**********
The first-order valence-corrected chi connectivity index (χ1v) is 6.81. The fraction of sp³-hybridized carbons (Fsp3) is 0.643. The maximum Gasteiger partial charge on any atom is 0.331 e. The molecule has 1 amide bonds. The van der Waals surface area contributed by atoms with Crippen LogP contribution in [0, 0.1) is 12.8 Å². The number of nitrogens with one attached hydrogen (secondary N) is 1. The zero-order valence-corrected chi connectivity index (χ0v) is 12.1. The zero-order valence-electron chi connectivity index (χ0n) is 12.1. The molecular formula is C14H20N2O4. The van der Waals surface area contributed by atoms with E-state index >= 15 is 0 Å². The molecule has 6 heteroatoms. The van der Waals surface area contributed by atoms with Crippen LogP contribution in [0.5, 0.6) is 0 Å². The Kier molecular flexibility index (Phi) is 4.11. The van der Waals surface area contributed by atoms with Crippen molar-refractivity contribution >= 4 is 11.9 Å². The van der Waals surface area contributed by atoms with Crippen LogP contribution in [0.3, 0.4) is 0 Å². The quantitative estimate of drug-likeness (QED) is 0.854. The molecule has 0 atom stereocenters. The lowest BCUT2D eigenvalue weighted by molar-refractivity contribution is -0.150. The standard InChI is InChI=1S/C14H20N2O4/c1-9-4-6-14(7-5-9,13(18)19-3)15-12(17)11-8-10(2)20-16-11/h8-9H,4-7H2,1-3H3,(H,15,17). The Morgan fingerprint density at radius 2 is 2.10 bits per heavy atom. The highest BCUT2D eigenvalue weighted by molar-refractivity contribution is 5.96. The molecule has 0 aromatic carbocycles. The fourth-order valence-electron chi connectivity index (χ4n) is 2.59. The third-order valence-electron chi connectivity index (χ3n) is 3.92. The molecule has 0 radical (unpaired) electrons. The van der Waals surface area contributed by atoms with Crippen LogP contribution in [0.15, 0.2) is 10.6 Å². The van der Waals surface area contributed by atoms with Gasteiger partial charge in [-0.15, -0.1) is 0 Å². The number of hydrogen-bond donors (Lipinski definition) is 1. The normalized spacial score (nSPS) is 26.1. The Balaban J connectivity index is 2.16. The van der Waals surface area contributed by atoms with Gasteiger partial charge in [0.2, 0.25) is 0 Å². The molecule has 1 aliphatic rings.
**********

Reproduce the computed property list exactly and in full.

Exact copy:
The first-order valence-corrected chi connectivity index (χ1v) is 6.81. The fraction of sp³-hybridized carbons (Fsp3) is 0.643. The maximum Gasteiger partial charge on any atom is 0.331 e. The molecule has 1 amide bonds. The van der Waals surface area contributed by atoms with Crippen LogP contribution in [0, 0.1) is 12.8 Å². The number of nitrogens with one attached hydrogen (secondary N) is 1. The zero-order valence-corrected chi connectivity index (χ0v) is 12.1. The zero-order valence-electron chi connectivity index (χ0n) is 12.1. The molecular formula is C14H20N2O4. The van der Waals surface area contributed by atoms with E-state index >= 15 is 0 Å². The molecule has 6 heteroatoms. The van der Waals surface area contributed by atoms with Crippen LogP contribution in [0.5, 0.6) is 0 Å². The Kier molecular flexibility index (Phi) is 4.11. The van der Waals surface area contributed by atoms with Crippen molar-refractivity contribution >= 4 is 11.9 Å². The van der Waals surface area contributed by atoms with Crippen LogP contribution in [0.3, 0.4) is 0 Å². The quantitative estimate of drug-likeness (QED) is 0.854. The molecule has 0 atom stereocenters. The lowest BCUT2D eigenvalue weighted by molar-refractivity contribution is -0.150. The standard InChI is InChI=1S/C14H20N2O4/c1-9-4-6-14(7-5-9,13(18)19-3)15-12(17)11-8-10(2)20-16-11/h8-9H,4-7H2,1-3H3,(H,15,17). The Morgan fingerprint density at radius 2 is 2.10 bits per heavy atom. The highest BCUT2D eigenvalue weighted by molar-refractivity contribution is 5.96. The molecule has 0 aromatic carbocycles. The fourth-order valence-electron chi connectivity index (χ4n) is 2.59. The third-order valence-electron chi connectivity index (χ3n) is 3.92. The molecule has 0 radical (unpaired) electrons. The van der Waals surface area contributed by atoms with Crippen LogP contribution in [0.15, 0.2) is 10.6 Å². The van der Waals surface area contributed by atoms with Gasteiger partial charge in [-0.15, -0.1) is 0 Å². The number of hydrogen-bond donors (Lipinski definition) is 1. The normalized spacial score (nSPS) is 26.1. The Balaban J connectivity index is 2.16. The van der Waals surface area contributed by atoms with Gasteiger partial charge in [0.2, 0.25) is 0 Å². The molecule has 1 aliphatic rings.